Posts Tagged: house
A view of the sky on Sept. 9, 2020, from a home in Berkeley.(Photo: Eric Furth)
The sky was rust-colored, ashy, Blade Runner-esque, the result of northern state wildfires that had drifted for days into the Bay Area. It was Sept. 9, 2020 in south Berkeley. Six months into the pandemic, the joy of simply walking outside and escaping domestic confinement was suddenly stripped away.
An image illustrating political infighting. (Image: Lightspring)
California’s impending loss of a congressional seat may set off vicious intraparty fights not seen in California for nearly a decade. The conflict may happen because the state’s congressional districts will be redrawn on the basis of population figures from the 2020 census.
A view of the east side of the state Capitol in Sacramento. (Photo: ZikG, via Shutterstock)
OPINION: As legislators reconvened this month, they returned to a relatively empty Capitol building. Why, then, are they pursuing a $1.3 billion Capitol Annex “renovation” project? Cognitive dissonance is the most charitable explanation I can conjure for this costly boondoggle proceeding amidst the COVID-induced economic disaster that’s destroying the lives of Californians and plunging countless in the state into poverty
The chamber of the state Senate in Sacramento. (Photo: Felix Lipov, via Shutterstock)
In simplistic terms, lobbying the state Senate and Assembly floors is similar to lobbying legislative committees, except that the scale is much larger. For example, some committees have as few five members (elected officials), while others have over 20 members. As you would assume, most committees in the 40-member Senate have fewer members sitting on them than do their counterparts in the 80-member Assembly.
Ladera Ranch, census-designated community in southern Orange County. (Photo: bonandbon, via Shutterstock)
A lot is riding on this decennial tally: It affects the way federal funding is distributed and it can have a dramatic impact on the boundaries — and number — of political districts. This time around, California’s congressional seats are on shaky ground. But the uncertainty stems as much from President Trump’s actions as from the long-awaited 2020 census numbers, which have been delayed because of the pandemic.
Rep. Adam Schiff, D-Calif, chair of the House Intelligence Committee. (Image: Screen capture, ABC This Week)
Throughout most of his political career, Adam Schiff has been low-key, laboring mostly in the background in the California Senate and then in Congress. Now, at age 59, he finds himself in the national spotlight as a major target of Donald Trump amid the hot glare of presidential impeachment.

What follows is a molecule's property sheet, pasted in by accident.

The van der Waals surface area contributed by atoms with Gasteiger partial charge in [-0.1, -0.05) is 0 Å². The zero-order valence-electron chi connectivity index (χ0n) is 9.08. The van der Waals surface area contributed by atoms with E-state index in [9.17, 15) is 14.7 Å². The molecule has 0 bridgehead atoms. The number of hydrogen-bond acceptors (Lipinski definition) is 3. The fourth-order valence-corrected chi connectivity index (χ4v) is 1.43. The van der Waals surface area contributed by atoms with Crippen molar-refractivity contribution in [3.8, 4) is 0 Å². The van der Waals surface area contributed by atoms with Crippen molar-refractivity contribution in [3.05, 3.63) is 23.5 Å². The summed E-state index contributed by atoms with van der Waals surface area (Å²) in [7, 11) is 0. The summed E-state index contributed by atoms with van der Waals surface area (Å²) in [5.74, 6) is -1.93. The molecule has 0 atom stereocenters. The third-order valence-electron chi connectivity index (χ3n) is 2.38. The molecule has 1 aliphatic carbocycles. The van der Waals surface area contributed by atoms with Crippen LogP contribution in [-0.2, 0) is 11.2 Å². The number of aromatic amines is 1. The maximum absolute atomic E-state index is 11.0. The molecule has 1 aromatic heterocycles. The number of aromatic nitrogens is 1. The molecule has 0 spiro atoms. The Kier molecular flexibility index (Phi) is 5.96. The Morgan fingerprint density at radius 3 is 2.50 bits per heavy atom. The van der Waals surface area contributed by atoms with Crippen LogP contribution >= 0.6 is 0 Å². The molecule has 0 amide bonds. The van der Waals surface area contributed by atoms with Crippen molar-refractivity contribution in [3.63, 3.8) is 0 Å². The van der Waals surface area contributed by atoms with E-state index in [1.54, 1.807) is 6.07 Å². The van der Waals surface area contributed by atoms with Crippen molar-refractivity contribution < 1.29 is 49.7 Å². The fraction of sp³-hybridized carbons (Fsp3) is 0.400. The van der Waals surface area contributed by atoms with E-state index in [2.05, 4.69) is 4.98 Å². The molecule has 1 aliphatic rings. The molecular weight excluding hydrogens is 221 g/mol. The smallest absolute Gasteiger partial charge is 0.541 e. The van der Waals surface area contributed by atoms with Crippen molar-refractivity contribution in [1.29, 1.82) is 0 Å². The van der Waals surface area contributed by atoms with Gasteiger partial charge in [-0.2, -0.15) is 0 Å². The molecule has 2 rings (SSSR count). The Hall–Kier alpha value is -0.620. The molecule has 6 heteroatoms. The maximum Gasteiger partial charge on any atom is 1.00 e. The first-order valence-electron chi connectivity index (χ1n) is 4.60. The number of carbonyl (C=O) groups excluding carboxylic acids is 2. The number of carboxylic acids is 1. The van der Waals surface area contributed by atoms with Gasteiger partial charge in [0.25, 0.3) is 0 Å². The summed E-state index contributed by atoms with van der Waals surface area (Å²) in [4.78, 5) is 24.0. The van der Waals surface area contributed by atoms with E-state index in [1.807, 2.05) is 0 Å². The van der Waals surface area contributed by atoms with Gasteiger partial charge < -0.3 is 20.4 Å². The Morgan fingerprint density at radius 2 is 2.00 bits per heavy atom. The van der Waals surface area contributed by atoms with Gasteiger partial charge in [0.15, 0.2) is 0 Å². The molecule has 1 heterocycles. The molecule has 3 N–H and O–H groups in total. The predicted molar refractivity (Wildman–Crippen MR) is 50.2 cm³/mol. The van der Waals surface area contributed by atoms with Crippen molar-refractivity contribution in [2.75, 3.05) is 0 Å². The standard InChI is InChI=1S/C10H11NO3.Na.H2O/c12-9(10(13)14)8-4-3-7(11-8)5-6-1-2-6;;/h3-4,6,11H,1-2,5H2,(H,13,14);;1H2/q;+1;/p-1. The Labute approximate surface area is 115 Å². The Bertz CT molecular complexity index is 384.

Kickoff campaign rally for presidential candidate Kamala Harris in Oakland in January. (Photo: Sheila Fitzgerald, via Shutterstock)
With the second release of the Capitol Weekly 2020 Tracking Poll we can dive into some details of the survey. Each month we will strive to find something in the data that speaks to a major topic targeted by policy wonks, pundits and political strategists, and we’ll look at the data from California respondents.
The border barrier between the U.S. and Mexico in Nogales, Arizona. (Photo: Manuela Durson)
As the Congressional battle heats up over President Trump’s efforts to build a border wall, a number of states — including California — already have joined the fight in court. California and 15 other states have challenged the president’s emergency declaration to spend billions of dollars for the wall on the U.S.-Mexico border
Political messaging in the city of Vista in the 49th Congressional District prior to election day. (Photo: Simone Hogan, via Shutterstock)
On election night, California’s closely watched congressional races, viewed as crucial to Democrats’ attempts to capture the House, were largely irrelevant, after all. Democrats needed to pick up 23 seats nationally to reach a House majority and they got 26 before Golden State voters even weighed in — far short of the number predicted by numerous campaign strategists but still enough to give Democrats control.
A view of the House of Representatives, with members and their visiting families. (Photo: Mark Reinstein)
A number of California’s Republican-held House seats face fierce challenges from Democrats, and the tally of votes in these tight races may not be completed for days, even weeks, following the election. That’s the message in Capitol Weekly’s survey of more than 20,000 mail-in voters across California who cast their ballots prior to election day.